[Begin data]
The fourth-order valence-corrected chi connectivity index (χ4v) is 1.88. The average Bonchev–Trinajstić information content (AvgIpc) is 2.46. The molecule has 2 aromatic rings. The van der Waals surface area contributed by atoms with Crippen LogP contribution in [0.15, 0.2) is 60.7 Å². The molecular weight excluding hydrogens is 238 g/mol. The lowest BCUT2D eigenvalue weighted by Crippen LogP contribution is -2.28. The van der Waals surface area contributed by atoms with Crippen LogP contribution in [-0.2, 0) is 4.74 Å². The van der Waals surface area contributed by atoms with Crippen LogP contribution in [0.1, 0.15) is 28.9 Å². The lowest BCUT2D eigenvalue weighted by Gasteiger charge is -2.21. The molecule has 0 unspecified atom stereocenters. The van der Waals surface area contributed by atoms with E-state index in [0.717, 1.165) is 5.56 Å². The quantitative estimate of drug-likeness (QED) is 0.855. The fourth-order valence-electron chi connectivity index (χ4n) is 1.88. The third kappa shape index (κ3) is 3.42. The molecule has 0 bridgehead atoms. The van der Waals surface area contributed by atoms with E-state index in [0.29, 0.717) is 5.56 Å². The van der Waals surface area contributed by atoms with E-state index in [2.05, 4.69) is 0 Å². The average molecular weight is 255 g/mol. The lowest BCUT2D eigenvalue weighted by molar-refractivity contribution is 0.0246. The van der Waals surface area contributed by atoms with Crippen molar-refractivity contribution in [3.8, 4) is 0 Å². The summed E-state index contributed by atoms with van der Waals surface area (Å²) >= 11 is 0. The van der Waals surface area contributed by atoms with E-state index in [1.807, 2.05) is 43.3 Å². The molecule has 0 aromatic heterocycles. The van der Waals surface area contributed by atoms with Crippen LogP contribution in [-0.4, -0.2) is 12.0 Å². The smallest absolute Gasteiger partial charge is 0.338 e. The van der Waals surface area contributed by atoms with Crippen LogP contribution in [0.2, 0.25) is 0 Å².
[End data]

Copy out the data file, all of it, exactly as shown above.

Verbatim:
The fourth-order valence-corrected chi connectivity index (χ4v) is 1.88. The average Bonchev–Trinajstić information content (AvgIpc) is 2.46. The molecule has 2 aromatic rings. The van der Waals surface area contributed by atoms with Crippen LogP contribution in [0.15, 0.2) is 60.7 Å². The molecular weight excluding hydrogens is 238 g/mol. The lowest BCUT2D eigenvalue weighted by Crippen LogP contribution is -2.28. The van der Waals surface area contributed by atoms with Crippen LogP contribution in [-0.2, 0) is 4.74 Å². The van der Waals surface area contributed by atoms with Crippen LogP contribution in [0.1, 0.15) is 28.9 Å². The lowest BCUT2D eigenvalue weighted by Gasteiger charge is -2.21. The molecule has 0 unspecified atom stereocenters. The van der Waals surface area contributed by atoms with E-state index in [0.717, 1.165) is 5.56 Å². The quantitative estimate of drug-likeness (QED) is 0.855. The fourth-order valence-electron chi connectivity index (χ4n) is 1.88. The third kappa shape index (κ3) is 3.42. The molecule has 0 bridgehead atoms. The van der Waals surface area contributed by atoms with E-state index in [0.29, 0.717) is 5.56 Å². The van der Waals surface area contributed by atoms with E-state index in [2.05, 4.69) is 0 Å². The average molecular weight is 255 g/mol. The lowest BCUT2D eigenvalue weighted by molar-refractivity contribution is 0.0246. The van der Waals surface area contributed by atoms with Crippen molar-refractivity contribution in [3.8, 4) is 0 Å². The summed E-state index contributed by atoms with van der Waals surface area (Å²) >= 11 is 0. The van der Waals surface area contributed by atoms with E-state index in [1.807, 2.05) is 43.3 Å². The molecule has 0 aromatic heterocycles. The van der Waals surface area contributed by atoms with Crippen LogP contribution in [-0.4, -0.2) is 12.0 Å². The smallest absolute Gasteiger partial charge is 0.338 e. The van der Waals surface area contributed by atoms with Crippen LogP contribution in [0.2, 0.25) is 0 Å².